"No-till farming is enabling agriculture to respond to some of the global challenges associated with climate change, land and environmental degradation, and increasing cost of food, energy and production inputs. The wide recognition of no-till farming as a truly sustainable system should ensure the spread of the no-till technology and the associated practices of organic soil cover and crop rotation, as soon as the barriers to its adoption have been overcome, to areas where adoption is currently still low.
"In 1999 no-tillage farming, synonymous of zero tillage farming or conservation agriculture, was adopted on about 45 million ha world wide, growing to 72 million ha in 2003 and to 111 million ha in 2009, corresponding to an growth rate of 6 million ha per annum. Fastest adoption rates have been experienced in South America where some countries are using no-tillage farming on about 70% of the total cultivated area. Opposite to countries like the USA where often fields under no-tillage farming are tilled every now and then, more than two thirds of the area under no-tillage systems in South America is permanently not tilled; in other words once adopted, the soil is never tilled again."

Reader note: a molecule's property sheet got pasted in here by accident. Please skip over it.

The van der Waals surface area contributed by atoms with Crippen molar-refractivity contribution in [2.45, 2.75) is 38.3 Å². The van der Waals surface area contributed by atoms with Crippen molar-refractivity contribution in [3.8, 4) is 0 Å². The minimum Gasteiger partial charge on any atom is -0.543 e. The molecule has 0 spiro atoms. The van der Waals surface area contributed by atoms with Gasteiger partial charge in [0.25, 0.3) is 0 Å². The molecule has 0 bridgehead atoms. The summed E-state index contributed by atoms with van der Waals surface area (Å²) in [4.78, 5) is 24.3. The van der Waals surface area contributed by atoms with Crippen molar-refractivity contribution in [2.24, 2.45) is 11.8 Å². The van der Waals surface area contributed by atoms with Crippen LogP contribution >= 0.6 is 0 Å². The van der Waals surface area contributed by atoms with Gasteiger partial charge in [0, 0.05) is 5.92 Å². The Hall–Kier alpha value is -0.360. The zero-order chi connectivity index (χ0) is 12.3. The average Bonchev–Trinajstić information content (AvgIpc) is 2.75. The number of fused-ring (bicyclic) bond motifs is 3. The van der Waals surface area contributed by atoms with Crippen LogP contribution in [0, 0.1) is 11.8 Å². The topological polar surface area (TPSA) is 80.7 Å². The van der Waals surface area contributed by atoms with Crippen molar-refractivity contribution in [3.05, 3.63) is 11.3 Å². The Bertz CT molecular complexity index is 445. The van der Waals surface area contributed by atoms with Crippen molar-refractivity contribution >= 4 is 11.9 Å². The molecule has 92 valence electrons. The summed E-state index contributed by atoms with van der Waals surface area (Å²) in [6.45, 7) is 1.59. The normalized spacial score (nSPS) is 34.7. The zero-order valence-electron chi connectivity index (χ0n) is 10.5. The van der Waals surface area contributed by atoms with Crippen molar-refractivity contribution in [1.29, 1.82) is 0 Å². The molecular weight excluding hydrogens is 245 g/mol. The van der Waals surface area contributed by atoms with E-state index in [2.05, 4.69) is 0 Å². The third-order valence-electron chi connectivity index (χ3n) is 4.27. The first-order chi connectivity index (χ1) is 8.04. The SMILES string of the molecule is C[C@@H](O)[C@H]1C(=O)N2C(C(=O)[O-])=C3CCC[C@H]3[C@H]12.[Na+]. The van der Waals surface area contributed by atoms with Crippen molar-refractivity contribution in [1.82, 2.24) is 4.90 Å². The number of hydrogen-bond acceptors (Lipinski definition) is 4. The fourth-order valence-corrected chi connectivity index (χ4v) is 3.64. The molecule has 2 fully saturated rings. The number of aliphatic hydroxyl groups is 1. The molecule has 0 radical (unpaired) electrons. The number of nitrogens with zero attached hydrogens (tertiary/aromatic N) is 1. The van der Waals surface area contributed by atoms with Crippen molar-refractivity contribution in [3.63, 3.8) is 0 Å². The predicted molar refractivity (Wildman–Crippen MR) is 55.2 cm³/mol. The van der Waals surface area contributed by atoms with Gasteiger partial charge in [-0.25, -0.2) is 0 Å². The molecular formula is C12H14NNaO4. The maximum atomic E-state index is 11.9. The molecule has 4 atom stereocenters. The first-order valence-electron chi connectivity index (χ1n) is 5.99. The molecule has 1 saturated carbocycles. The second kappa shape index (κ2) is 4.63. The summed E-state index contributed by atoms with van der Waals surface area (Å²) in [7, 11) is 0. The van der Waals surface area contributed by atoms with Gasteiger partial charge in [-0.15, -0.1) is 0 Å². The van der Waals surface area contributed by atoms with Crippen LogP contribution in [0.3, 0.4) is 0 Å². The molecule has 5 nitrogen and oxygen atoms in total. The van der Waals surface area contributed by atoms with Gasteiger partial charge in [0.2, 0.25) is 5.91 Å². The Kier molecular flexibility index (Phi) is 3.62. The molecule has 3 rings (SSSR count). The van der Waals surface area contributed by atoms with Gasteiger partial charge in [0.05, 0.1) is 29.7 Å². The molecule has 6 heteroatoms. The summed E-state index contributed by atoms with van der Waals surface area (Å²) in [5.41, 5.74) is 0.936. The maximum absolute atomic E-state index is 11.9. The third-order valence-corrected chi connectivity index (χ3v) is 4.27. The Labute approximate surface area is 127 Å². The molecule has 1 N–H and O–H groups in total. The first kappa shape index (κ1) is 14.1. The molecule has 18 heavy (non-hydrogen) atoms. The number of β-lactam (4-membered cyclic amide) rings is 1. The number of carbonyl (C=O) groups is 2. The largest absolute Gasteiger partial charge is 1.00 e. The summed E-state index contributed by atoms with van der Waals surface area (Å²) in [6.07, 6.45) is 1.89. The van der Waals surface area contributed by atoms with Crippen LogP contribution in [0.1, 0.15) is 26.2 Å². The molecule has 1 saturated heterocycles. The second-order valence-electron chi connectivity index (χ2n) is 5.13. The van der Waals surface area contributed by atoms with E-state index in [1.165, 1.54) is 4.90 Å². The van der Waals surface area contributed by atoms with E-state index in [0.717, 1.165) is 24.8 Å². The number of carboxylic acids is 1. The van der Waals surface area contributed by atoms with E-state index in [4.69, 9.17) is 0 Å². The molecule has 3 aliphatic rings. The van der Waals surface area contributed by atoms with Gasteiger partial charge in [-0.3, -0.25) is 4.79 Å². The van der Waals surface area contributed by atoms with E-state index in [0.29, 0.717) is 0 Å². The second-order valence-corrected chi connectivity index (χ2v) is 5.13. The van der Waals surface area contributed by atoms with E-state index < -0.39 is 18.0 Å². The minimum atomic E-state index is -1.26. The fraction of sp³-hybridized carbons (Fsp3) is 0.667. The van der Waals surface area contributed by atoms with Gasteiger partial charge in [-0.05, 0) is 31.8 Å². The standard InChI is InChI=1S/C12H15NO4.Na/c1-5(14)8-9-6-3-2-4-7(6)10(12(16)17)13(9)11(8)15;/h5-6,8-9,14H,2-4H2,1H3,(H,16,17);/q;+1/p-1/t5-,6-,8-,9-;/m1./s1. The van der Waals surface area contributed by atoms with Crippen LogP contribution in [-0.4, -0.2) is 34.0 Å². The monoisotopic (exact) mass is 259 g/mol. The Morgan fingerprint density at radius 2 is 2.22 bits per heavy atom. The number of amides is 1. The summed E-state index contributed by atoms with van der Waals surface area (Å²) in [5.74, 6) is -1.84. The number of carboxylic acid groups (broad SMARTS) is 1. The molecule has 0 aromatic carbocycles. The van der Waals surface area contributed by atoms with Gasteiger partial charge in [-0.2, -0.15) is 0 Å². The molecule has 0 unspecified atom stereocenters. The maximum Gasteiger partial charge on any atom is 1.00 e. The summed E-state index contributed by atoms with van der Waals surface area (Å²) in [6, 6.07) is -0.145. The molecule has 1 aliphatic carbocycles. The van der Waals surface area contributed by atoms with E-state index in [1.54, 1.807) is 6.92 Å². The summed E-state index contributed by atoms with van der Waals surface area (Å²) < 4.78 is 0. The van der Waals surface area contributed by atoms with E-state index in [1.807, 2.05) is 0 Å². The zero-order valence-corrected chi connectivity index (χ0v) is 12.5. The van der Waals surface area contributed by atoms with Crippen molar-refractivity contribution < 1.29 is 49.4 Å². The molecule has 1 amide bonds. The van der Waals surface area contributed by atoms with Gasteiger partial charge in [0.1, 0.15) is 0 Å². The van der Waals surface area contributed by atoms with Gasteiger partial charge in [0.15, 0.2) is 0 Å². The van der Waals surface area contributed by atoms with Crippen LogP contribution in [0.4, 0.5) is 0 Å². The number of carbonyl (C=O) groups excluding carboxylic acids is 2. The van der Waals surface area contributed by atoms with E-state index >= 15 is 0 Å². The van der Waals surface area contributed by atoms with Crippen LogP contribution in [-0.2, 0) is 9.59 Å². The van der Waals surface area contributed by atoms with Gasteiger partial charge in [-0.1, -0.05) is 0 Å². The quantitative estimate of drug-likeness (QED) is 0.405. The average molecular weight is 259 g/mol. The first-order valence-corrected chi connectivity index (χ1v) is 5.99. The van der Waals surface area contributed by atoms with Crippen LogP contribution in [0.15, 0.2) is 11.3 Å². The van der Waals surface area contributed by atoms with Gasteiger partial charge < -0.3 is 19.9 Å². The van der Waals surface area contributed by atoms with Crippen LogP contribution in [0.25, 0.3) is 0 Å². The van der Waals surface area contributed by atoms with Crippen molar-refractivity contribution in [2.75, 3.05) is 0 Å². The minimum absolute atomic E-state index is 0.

Source: Rolf Derpsch et al., “Current status of adoption of no-till farming in the world and some of its main benefits,” International Journal of Agricultural & Biological Engineering 3, no. 1 (2010): 1, accessed October 29, 2014, DOI: 10.3965/j.issn.1934-6344.2010.01.001-025.